After analyzing the draft needs of all 32 teams, PFT will review how well each team addressed those needs. Up next: The Kansas City Chiefs.
What they needed: Offensive tackle, running back, inside linebacker, outside linebacker, tight end.
Who they got:
Round 1: Eric Fisher, OT, Central Michigan.
Round 3: Travis Kelce, TE, Cincinnati.
Round 3: Knile Davis, RB, Arkansas.
Round 4: Nico Johnson, ILB, Alabama.
Round 5: Sanders Commings, DB, Georgia.
Round 6: Eric Cush, C, California (Pa.).
Round 6: Braden Wilson, FB, Kansas State.
Round 7: Mike Catapano, DE, Princeton.
Where they hit: If Fisher is even an above-average left tackle, the Chiefs will have done well taking him No. 1 overall considering the value of his position. The Chiefs can control his rights for up to five years. Kelce doesn’t lack for talent, and if he can avoid off-field missteps, he figures to be a key part of the TE mix in the coming years. Johnson, an experienced contributor for a powerful Alabama defense, strengthens a position of need.
Where they missed: All things considered, the Chiefs did well to address areas that had to be bolstered. Down the road, outside linebacker could be a need, but the Chiefs still have Tamba Hali and Justin Houston signed through 2015. In the short term, there were other priorities that rated more highly.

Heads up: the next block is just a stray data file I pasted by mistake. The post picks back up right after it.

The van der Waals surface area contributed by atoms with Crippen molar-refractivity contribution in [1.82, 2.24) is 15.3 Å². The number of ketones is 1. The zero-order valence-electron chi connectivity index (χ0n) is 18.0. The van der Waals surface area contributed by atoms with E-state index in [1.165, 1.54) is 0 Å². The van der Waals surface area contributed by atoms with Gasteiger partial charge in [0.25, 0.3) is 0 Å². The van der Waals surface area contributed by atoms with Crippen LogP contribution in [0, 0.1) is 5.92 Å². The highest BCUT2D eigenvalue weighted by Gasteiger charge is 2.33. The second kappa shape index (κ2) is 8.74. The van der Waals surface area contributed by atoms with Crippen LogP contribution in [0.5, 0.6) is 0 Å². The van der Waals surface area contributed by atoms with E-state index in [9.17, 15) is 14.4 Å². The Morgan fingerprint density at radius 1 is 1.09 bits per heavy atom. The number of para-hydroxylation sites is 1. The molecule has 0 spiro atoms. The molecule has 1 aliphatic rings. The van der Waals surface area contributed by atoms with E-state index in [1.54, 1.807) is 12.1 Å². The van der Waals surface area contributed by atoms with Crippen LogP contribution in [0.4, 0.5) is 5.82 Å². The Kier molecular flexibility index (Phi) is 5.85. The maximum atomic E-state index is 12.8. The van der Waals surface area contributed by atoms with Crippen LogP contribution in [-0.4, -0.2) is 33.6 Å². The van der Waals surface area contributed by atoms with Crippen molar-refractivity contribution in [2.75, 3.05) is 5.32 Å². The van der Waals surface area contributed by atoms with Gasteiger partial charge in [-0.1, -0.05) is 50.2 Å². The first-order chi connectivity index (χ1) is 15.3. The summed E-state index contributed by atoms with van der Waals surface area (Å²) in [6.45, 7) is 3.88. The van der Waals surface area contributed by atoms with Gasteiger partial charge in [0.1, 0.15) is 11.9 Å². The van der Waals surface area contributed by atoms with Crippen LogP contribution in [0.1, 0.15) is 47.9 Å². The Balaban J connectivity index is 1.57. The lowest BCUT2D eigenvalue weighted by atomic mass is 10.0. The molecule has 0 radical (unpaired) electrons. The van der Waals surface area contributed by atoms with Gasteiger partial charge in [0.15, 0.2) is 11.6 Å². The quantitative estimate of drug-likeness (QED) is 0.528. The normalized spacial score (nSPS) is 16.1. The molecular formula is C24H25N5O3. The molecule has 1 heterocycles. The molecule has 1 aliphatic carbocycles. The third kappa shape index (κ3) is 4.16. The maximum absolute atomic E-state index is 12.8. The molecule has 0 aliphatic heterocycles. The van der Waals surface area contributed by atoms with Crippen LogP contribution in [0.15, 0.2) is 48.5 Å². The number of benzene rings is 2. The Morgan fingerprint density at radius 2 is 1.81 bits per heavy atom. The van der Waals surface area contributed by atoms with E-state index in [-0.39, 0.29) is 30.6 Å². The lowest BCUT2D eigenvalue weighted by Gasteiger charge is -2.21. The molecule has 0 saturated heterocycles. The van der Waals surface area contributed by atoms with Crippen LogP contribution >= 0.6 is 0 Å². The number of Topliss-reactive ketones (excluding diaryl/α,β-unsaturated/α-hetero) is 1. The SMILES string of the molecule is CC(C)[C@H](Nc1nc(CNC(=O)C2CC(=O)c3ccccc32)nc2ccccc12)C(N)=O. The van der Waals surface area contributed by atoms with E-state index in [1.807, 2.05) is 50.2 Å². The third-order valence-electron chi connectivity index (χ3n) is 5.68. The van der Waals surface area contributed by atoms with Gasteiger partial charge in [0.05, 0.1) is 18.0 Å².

Impact rookies: Fisher will be an immediate starter on the line. The question now is whether the Chiefs deal Branden Albert, removing any doubt that the No. 1 overall pick will start on the left side. Travis Kelce, the brother of Jason Kelce, whom Andy Reid coached in Philadelphia, could vie for immediate playing time. Johnson also looms a threat to compete right off the bat at inside linebacker. Finally, Wilson may have a shot at stepping right in at fullback.
Long-term prospects: The Chiefs’ first three picks of Andy Reid’s tenure were offensive players: Fisher, Kelce, Davis. Moreover, the Chiefs’ second-round pick was sent to San Francisco in the deal for quarterback Alex Smith. The success of this offseason — and likely this draft — will be tied to the play of the offense in 2013 and beyond, what with the defense already in good-enough shape to win. If Fisher quickly becomes a quality starter on the edge of the line, and if Smith thrives working with Reid, the Chiefs could quickly be on the move on the AFC West standings. From the looks of it, the Chiefs are laying a solid new foundation.